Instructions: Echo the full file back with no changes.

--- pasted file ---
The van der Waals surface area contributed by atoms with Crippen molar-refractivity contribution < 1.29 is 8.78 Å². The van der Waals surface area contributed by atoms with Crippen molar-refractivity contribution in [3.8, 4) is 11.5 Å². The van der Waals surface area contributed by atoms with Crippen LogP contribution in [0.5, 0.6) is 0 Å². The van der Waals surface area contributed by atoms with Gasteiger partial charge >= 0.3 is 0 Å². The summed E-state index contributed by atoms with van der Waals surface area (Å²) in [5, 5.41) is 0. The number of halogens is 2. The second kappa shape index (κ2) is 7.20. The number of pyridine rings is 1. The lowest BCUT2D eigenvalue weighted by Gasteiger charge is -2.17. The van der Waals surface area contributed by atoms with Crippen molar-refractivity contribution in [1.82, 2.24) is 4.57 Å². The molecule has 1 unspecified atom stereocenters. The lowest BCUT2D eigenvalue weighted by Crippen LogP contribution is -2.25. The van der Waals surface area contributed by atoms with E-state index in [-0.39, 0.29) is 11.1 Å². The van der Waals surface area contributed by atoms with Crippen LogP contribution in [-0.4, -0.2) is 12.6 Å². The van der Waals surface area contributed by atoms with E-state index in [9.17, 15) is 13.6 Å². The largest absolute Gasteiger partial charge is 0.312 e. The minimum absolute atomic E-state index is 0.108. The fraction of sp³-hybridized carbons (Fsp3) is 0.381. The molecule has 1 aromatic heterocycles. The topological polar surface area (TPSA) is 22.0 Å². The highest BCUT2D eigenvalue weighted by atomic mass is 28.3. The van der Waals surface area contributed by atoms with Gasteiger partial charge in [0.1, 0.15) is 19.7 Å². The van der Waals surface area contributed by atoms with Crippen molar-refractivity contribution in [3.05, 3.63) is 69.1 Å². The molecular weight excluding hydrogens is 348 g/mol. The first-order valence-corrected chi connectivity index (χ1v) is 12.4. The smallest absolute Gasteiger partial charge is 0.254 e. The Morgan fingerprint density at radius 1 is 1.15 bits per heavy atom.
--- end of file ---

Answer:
The van der Waals surface area contributed by atoms with Crippen molar-refractivity contribution < 1.29 is 8.78 Å². The van der Waals surface area contributed by atoms with Crippen molar-refractivity contribution in [3.8, 4) is 11.5 Å². The van der Waals surface area contributed by atoms with Crippen LogP contribution in [0.5, 0.6) is 0 Å². The van der Waals surface area contributed by atoms with Gasteiger partial charge >= 0.3 is 0 Å². The summed E-state index contributed by atoms with van der Waals surface area (Å²) in [5, 5.41) is 0. The number of halogens is 2. The second kappa shape index (κ2) is 7.20. The number of pyridine rings is 1. The lowest BCUT2D eigenvalue weighted by Gasteiger charge is -2.17. The van der Waals surface area contributed by atoms with Crippen molar-refractivity contribution in [1.82, 2.24) is 4.57 Å². The molecule has 1 unspecified atom stereocenters. The lowest BCUT2D eigenvalue weighted by Crippen LogP contribution is -2.25. The van der Waals surface area contributed by atoms with E-state index in [-0.39, 0.29) is 11.1 Å². The van der Waals surface area contributed by atoms with Crippen LogP contribution in [-0.4, -0.2) is 12.6 Å². The van der Waals surface area contributed by atoms with E-state index in [9.17, 15) is 13.6 Å². The largest absolute Gasteiger partial charge is 0.312 e. The minimum absolute atomic E-state index is 0.108. The fraction of sp³-hybridized carbons (Fsp3) is 0.381. The molecule has 1 aromatic heterocycles. The topological polar surface area (TPSA) is 22.0 Å². The highest BCUT2D eigenvalue weighted by atomic mass is 28.3. The van der Waals surface area contributed by atoms with Gasteiger partial charge in [0.1, 0.15) is 19.7 Å². The van der Waals surface area contributed by atoms with Crippen molar-refractivity contribution in [3.05, 3.63) is 69.1 Å². The molecular weight excluding hydrogens is 348 g/mol. The first-order valence-corrected chi connectivity index (χ1v) is 12.4. The smallest absolute Gasteiger partial charge is 0.254 e. The Morgan fingerprint density at radius 1 is 1.15 bits per heavy atom.